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CANADA: Hajdu to seek input from Indigenous community before outlining ministry priorities

Ending all boil-water advisories is near the top of her to-do list
Patty Hajdu
Patty Hajdu on Tuesday, Oct. 26, 2021 was named Indigenous services minister, her fourth portfolio in a Justin Trudeau cabinet. (Leith Dunick, tbnewswatch.com)

THUNDER BAY – Patty Hajdu says reconciliation is a process and a journey, not a destination, one that every Canadian should strive to take.

As the country’s newly named minister of Indigenous services, Hajdu said the country must do so much better as a nation to realize the reconciliation goal and make Canada inclusive and welcoming, with opportunity and prosperity within easy reach for all.

“My vision for reconciliation is that the government take new and additional steps on the path to reconciliation through equity, ensuring communities have what they need to raise healthy, happy children, and also to make sure that we fully respect each other as true nation to nations should,” Hajdu said, hours after being into her fourth cabinet portfolio in the past six years, most recently as the minister of health.

“Finally, I do believe the reconciliation journey is one all Canadians are waking up to and all Canadians are interested in and invested in pursuing.”

Hajdu said she won’t presume to rank priorities for Canada’s Indigenous people without first seeking out their input.

That said, ending all boil-water advisories is near the top of her to-do list.

“This is a huge priority and it has been for our government for a long time. In fact, since we were elected we’ve lifted over 100 boil-water advisories. There are about 44 left to do. I’ve just finished meeting with my deputy minister for the first time and I’ve reiterated this is a top priority for the government of Canada,” Hajdu said.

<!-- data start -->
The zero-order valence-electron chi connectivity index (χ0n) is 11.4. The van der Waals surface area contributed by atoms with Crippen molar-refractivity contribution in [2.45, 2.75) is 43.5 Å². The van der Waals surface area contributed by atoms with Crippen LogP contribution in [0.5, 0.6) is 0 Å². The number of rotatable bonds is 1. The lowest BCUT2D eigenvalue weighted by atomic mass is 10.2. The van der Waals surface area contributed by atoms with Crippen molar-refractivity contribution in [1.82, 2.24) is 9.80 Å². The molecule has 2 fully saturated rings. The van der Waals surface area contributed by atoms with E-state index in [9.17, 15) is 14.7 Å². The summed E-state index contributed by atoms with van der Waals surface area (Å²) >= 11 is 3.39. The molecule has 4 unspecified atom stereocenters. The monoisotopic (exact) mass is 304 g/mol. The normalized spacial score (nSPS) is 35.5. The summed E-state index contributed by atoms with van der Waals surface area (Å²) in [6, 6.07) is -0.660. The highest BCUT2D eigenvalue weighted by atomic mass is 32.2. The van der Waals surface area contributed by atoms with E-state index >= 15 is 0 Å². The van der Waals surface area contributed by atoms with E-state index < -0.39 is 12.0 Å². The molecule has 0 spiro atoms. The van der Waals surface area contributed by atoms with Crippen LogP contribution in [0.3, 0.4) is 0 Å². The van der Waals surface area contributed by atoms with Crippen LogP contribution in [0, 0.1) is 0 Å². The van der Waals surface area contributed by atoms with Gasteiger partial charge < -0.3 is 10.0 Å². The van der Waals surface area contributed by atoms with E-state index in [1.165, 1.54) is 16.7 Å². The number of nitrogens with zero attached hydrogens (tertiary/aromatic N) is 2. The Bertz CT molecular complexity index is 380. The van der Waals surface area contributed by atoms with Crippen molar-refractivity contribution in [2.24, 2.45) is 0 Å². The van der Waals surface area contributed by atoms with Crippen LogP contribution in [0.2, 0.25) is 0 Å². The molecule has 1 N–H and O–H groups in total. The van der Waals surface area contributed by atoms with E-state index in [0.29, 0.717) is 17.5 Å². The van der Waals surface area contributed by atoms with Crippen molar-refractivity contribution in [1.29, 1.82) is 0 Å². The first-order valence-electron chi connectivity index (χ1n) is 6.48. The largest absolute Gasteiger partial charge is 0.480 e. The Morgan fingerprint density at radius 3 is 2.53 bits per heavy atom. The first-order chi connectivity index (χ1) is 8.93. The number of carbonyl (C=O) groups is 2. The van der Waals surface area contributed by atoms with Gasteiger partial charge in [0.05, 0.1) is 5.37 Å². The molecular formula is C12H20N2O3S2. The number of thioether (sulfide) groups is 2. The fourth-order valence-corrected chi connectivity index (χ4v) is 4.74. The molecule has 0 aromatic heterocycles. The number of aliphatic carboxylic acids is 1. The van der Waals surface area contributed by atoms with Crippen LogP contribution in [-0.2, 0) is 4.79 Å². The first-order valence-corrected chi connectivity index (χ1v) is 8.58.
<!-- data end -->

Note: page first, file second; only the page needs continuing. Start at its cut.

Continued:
“I’m really looking forward to understanding those continued long-term boil-water advisories better and meeting with those individual communities to hear their perspective on how we can more quickly accelerate this work.”

Hajdu was less certain about a pending deadline to appeal a ruling that upholds a pair of human rights tribunal orders that could result in paying Indigenous children billions of dollars in compensation, a decision that could draw the ire of Indigenous leaders. Not appealing could empower the tribunal’s power.

“First let me say that ongoing litigation isn’t serving anybody,” she said. “So I’ll be working with my colleagues over the next day or so, so we can understand the next step forward. There is no question that compensation needs to be paid for the historical human rights violations.

“And also we need to be focused on making sure that Indigenous children have an excellent opportunity to succeed and that we can continue the work we’ve been doing with Indigenous communities to ensure that they have the capacity for self governance around child welfare.”

Hajdu said she’s new to the file and plans to consult with Crown Indigenous Relations Minister Marc Miller, who previously held the Indigenous services file, and Justice Minister Lametti over the next day or so to chart a course forward.

Hajdu said she plans to meet with Indigenous leaders across the country to determine next steps. Child welfare, education and better mental health and substance abuse supports are all issues she expects she’ll tackle under the portfolio.